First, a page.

Dance review: The articulate passion of Soledad Barrio and Noche Flamenca's Antigona | Arts
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Thursday, July 2, 2015

Dance review: The articulate passion of Soledad Barrio and Noche Flamenca's Antigona

Posted by on Thu, Jul 2, 2015 at 2:47 PM

click to enlarge Soledad Barrio, a force of nature in Noche Flamenca's Antigona - PHOTO BY GRANT HALVERSON
  • photo by Grant Halverson
  • Soledad Barrio, a force of nature in Noche Flamenca's Antigona
Soledad Barrio and Noche Flamenca
Durham Performing Arts Center
Saturday, June 27


The Spanish colloquialism tener duende means to have a certain magic; to have soul. But these are just words doing their best to capture what the body can say in a single step or look. Soledad Barrio, star of Noche Flamenca’s Antigona, has duende—so much of it that it’s difficult to tear your eyes from her. In front of an American Dance Festival crowd at DPAC, Barrio’s steps escaped uncensored from her heart—from the eye of the storm. 

Barrio plays the title role in this production, directed by her husband, Noche Flamenca's creative director, Martín Santangelo. Born in Madrid, Barrio studied flamenco from an early age. Her mother’s family survived Franco’s dictatorship, and that experience shaped Barrio’s upbringing and Santangelo's take on the Sophocles tragedy. As Antigona, Barrio wears many hats: dedicated, selfless daughter to Oedipus, black sheep of the royal family, resistance to King Creon, lover to Haemon and, finally, hopeless victim of her own guilt. This is not your everyday flamenco role, but Barrio plays it with the intensity of a seasoned bailaora.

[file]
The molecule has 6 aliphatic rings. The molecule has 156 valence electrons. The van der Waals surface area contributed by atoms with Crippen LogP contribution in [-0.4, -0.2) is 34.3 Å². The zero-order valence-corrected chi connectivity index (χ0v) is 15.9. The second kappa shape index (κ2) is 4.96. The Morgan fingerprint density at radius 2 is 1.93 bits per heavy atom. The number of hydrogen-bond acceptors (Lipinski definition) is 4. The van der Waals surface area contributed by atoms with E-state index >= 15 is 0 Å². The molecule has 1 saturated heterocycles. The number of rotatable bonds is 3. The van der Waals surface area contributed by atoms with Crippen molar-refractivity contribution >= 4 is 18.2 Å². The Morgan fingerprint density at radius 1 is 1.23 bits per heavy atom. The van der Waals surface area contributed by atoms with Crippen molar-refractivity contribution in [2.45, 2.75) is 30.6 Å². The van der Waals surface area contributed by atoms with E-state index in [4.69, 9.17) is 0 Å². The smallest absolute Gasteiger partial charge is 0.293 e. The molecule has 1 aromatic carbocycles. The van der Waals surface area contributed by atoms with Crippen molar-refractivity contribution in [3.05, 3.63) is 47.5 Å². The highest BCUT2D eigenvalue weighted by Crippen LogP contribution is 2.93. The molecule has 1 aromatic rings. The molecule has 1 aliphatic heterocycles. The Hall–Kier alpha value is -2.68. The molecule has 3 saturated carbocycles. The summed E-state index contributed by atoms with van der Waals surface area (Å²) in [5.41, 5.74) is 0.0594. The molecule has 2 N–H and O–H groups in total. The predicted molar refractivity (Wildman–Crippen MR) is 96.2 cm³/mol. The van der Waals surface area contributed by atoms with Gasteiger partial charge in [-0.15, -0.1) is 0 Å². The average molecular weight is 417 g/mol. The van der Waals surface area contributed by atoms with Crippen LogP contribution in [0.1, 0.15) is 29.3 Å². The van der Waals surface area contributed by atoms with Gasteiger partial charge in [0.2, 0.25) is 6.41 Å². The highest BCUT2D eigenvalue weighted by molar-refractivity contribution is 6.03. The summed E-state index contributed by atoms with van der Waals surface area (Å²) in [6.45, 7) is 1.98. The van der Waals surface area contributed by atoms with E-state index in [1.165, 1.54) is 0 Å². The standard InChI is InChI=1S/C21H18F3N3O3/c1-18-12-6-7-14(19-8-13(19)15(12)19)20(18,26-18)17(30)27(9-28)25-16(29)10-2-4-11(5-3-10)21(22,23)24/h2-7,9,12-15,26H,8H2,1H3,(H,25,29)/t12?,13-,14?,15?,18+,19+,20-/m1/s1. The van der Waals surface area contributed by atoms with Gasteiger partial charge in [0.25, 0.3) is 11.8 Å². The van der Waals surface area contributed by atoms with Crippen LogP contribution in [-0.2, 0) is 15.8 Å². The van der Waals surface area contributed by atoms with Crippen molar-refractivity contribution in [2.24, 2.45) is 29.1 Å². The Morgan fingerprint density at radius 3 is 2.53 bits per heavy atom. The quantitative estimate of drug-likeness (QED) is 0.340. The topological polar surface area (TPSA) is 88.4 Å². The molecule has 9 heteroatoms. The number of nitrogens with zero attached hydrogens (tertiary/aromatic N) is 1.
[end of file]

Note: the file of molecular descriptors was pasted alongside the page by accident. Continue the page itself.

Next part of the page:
The show expertly blends two cultures, telling the story of Antigone without straying too far from the cast’s flamenco roots. Half of the billing, in the tradition of flamenco, is the star’s name. The cast performs in a Broadway-like style, giving somewhat showy—and intently humorous—performances as Ismene, Creon and a chorus of dancers that mimics the Greek dramatic tradition. Whether or not you’re a fan of theatricality, the expertise of the performers and Barrio’s presence as Antigona solidify the show.

Barrio performs Antigona’s life—one of unrelenting strife and sorrow—with a sage fragility. Antigona is devoted, forgiving, determined and strong; Barrio channels her pain with finesse and vulnerability. She carries strength in every rhythmic stomp and practiced curl of the wrists. She is the center of it all, and the other characters turn to watch when she enters the spotlight. They sing her name. In defiance of tyrannical decrees, she will fight for her family, no matter the obstacles.

All in all, the performance was heartbreaking, entertaining and tragic. There are few better new ways to experience Sophocles’ tale and the timeworn struggle of his heroine than through the intrigue of flamenco. After the cast had taken their bows and the curtain was drawn, the duende lingered on.

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